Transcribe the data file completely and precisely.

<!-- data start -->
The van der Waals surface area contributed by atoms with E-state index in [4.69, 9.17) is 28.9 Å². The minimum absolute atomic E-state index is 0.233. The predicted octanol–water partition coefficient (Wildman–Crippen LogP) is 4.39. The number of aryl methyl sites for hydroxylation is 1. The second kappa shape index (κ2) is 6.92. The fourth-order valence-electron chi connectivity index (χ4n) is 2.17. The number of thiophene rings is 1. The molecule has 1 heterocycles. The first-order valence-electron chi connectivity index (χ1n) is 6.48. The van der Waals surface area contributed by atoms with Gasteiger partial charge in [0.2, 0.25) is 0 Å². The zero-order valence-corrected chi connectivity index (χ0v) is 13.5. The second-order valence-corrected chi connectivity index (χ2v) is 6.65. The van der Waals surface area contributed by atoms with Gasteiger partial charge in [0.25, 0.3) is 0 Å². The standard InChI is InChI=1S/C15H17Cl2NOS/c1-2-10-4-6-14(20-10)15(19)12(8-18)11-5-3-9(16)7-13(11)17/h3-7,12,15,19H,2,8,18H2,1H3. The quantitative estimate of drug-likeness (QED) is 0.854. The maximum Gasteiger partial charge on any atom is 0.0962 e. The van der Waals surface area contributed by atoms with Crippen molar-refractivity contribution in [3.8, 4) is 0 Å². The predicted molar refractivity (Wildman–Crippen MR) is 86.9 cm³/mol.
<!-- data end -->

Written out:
The van der Waals surface area contributed by atoms with E-state index in [4.69, 9.17) is 28.9 Å². The minimum absolute atomic E-state index is 0.233. The predicted octanol–water partition coefficient (Wildman–Crippen LogP) is 4.39. The number of aryl methyl sites for hydroxylation is 1. The second kappa shape index (κ2) is 6.92. The fourth-order valence-electron chi connectivity index (χ4n) is 2.17. The number of thiophene rings is 1. The molecule has 1 heterocycles. The first-order valence-electron chi connectivity index (χ1n) is 6.48. The van der Waals surface area contributed by atoms with Gasteiger partial charge in [0.2, 0.25) is 0 Å². The zero-order valence-corrected chi connectivity index (χ0v) is 13.5. The second-order valence-corrected chi connectivity index (χ2v) is 6.65. The van der Waals surface area contributed by atoms with Gasteiger partial charge in [0.25, 0.3) is 0 Å². The standard InChI is InChI=1S/C15H17Cl2NOS/c1-2-10-4-6-14(20-10)15(19)12(8-18)11-5-3-9(16)7-13(11)17/h3-7,12,15,19H,2,8,18H2,1H3. The quantitative estimate of drug-likeness (QED) is 0.854. The maximum Gasteiger partial charge on any atom is 0.0962 e. The van der Waals surface area contributed by atoms with Crippen molar-refractivity contribution in [3.8, 4) is 0 Å². The predicted molar refractivity (Wildman–Crippen MR) is 86.9 cm³/mol.